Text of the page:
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Like other subgroups, male caregivers often face unique challenges in their role. Awareness and understanding are vital to addressing male caregivers’ unmet needs so they can provide the best possible care for their loved ones.

Updated September 29, 2022

Promoting Awareness About the Unique Challenges Male Caregivers Face

When you think of the typical family caregiver, you probably don’t imagine a man. Chances are, a middle-aged woman comes to mind. It’s unsurprising, given that 61% of caregivers are women.

Between 2015 and 2020, the number of male caregivers fell by 1%, from 40% to 39%. But, given the ongoing generational shifts in traditional gender roles, it’s likely that this trend will reverse as Millenial and Gen Z caregivers step into their roles.

Like other subgroups, male caregivers often face unique challenges in their role. Awareness and understanding are vital to addressing male caregivers’ unmet needs so they can provide the best possible care for their loved ones.

Male and female caregivers share many, if not all, of the same challenges and experiences, such as:

  • Feeling like they have little choice about assuming their roles.
  • Moderate to high levels of physical and financial strain.
  • Career or income disruptions.

Both support bathing, meal preparation, finances, and other daily activities. However, according to a 2017 report by AARP, male caregivers report more discomfort with high-touch personal care.

While anyone might find hands-on tasks like giving baths difficult, personal care might be more challenging for those with less childcare experience, like changing diapers or bathing.

Another area where male caregivers reported higher discomfort was turning to others for help or support. This could occur from stigmas against male emotional expression, which is gradually diminishing. It could also be because some male caregivers view their responsibilities not as caregiving but as helping a loved one who needs it.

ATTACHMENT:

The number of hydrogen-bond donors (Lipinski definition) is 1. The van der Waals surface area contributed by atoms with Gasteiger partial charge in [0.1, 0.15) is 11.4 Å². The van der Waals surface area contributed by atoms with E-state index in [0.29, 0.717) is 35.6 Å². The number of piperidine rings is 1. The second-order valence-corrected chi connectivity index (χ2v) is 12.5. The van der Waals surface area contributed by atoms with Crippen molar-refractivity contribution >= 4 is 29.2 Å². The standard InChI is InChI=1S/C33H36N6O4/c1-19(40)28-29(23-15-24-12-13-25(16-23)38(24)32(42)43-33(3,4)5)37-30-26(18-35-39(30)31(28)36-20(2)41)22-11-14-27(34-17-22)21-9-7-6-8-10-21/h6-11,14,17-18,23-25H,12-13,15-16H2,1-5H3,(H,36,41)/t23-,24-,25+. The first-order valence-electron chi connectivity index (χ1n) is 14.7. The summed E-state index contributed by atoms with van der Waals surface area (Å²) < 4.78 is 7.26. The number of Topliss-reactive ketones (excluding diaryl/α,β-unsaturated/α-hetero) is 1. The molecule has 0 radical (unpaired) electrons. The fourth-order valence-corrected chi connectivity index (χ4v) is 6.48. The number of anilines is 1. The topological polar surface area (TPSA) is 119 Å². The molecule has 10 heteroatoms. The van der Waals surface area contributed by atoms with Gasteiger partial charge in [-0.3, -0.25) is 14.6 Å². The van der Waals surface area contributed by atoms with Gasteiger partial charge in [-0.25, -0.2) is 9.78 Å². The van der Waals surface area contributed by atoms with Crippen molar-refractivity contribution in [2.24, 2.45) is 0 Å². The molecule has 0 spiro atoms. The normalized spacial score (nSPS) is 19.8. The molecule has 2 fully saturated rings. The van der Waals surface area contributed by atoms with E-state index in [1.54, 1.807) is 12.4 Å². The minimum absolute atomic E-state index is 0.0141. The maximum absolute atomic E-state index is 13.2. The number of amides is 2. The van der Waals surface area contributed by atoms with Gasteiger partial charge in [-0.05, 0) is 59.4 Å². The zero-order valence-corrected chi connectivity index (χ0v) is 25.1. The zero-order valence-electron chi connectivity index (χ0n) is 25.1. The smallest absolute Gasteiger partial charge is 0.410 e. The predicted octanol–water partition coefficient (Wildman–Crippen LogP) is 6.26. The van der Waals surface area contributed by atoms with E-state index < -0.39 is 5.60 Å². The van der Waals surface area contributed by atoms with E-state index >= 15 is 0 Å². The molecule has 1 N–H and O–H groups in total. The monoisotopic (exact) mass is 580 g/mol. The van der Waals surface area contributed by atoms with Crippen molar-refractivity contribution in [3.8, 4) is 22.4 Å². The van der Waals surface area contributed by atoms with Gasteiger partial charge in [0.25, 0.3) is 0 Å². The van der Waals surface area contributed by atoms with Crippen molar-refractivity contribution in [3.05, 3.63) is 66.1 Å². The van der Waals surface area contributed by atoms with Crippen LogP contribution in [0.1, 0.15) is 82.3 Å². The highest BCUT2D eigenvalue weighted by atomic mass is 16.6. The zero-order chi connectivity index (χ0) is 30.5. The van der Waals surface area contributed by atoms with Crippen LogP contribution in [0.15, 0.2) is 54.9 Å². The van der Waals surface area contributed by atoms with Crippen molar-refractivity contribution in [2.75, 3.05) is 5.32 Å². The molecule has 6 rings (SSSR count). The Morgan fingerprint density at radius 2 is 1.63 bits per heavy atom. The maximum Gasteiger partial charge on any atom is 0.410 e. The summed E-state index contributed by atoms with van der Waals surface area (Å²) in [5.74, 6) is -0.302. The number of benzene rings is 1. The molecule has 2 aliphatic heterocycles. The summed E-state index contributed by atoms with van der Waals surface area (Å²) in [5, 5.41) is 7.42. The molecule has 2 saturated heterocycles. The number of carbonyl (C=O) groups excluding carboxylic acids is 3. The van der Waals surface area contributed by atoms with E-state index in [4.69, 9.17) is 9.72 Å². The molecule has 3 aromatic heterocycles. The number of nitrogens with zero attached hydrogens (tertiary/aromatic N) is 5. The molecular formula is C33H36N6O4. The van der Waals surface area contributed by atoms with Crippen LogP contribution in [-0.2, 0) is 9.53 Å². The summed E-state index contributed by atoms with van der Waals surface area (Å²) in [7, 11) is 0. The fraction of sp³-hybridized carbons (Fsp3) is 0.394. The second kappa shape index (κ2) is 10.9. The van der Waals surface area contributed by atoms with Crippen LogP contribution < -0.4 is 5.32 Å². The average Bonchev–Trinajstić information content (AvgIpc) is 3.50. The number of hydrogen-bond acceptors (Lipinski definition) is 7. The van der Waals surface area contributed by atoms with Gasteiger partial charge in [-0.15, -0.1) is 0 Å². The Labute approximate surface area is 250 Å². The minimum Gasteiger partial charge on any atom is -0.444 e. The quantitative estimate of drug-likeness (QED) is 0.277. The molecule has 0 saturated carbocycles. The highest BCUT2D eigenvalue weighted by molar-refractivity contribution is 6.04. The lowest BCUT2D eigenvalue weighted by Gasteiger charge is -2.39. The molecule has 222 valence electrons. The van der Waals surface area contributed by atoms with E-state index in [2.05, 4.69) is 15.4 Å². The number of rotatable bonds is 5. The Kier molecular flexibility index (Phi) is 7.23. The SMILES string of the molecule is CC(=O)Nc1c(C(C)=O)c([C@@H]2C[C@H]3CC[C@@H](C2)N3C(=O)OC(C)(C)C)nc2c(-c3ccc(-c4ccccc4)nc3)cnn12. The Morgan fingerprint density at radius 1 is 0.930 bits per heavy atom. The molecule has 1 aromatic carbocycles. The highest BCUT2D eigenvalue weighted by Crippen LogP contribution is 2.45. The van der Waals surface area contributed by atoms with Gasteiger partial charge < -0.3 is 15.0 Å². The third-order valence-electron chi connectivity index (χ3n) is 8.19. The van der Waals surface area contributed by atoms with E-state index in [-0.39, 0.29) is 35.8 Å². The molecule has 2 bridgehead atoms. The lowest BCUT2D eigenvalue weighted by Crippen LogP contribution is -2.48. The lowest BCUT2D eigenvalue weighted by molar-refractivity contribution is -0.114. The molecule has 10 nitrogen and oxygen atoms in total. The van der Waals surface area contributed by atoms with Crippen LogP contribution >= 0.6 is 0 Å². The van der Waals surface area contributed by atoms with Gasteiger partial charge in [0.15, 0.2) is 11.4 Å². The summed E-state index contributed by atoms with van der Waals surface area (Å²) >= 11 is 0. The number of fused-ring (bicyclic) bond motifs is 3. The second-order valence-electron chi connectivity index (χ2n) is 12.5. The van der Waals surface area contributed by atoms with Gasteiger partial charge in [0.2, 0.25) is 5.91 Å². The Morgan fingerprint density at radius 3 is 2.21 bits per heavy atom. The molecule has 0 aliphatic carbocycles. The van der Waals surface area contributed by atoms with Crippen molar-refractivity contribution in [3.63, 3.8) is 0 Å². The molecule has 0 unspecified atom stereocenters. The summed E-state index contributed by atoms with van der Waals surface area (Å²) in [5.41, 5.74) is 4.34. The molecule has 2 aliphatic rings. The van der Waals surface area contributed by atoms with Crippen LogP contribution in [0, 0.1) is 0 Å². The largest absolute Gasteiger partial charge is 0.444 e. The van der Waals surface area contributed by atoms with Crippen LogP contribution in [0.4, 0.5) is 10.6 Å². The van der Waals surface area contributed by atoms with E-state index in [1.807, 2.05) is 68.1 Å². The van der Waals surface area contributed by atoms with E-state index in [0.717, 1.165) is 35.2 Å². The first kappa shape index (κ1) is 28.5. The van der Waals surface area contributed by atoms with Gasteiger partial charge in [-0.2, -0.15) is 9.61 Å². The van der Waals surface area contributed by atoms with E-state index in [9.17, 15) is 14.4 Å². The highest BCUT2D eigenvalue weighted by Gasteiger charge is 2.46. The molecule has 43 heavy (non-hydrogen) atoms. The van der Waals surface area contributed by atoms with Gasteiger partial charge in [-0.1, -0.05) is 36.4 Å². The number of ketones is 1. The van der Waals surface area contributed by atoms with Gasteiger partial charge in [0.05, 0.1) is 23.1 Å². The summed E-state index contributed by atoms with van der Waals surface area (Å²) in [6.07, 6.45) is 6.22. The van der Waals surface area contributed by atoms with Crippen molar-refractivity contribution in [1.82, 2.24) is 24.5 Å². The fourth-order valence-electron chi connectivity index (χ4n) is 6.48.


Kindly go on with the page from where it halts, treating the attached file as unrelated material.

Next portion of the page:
Additionally, men generally favor care management rather than implementation. For instance, a man responsible for his spouse’s care might be more inclined to hire a caregiver rather than provide it himself.

Male caregivers also turn to practical answers to caregiving obstacles, whereas women treat the emotions of why care is required. An example would be a man signing an aging parent up for Life Alert or other remote technology instead of something more hands-on.

Facts About Male Caregivers

According to Breaking Stereotypes: Spotlight on Male Family Caregivers, a survey by AARP Public Policy Insitute (PPI) in 2017:

  • The average age of male caregivers is 26.9, although the average age of adult children caring for an aging parent is 46.4. Men who care for a spouse are an average of 62.5 years old.
  • 37% refrained from telling their employer about their caregiving responsibilities. For millennials, that rose to 45%.
  • 49% of men felt they had no choice in taking on their role as caregivers. This number rose to 60% when caring for a partner or spouse.
  • 52% of male caregivers anticipate caring for someone in the following five years.
  • 56% of caregivers assisted with medical and nursing duties (75% for those caring for a spouse). 47% helped give medication or injections, but 72% reported having no prior training.
  • 62% state their responsibilities to be stressful, 46% report physical strain, ad 44% experience financial stress.
  • 62% found it necessary to assist with personal care and secondary tasks, and 54% found it difficult to help with more intimate responsibilities.
  • 63% of male caregivers report being the primary caregiver. Of this percentage, 52% had additional help, but 78% received no outside support.
  • 66% of men work 40 hours a week. 62% of this group had to make special work arrangements. 48% were late, left early, or took time off to handle caregiving duties. 15% had to take a leave of absence or work part-time.

Ways To Support Male Caregivers

It’s not uncommon for male caregivers (particularly older caregivers) to receive very little preparation – if any – for their new role. The lack of training can leave many feeling unprepared for more challenging duties like nursing, giving medicine, or intimate personal care.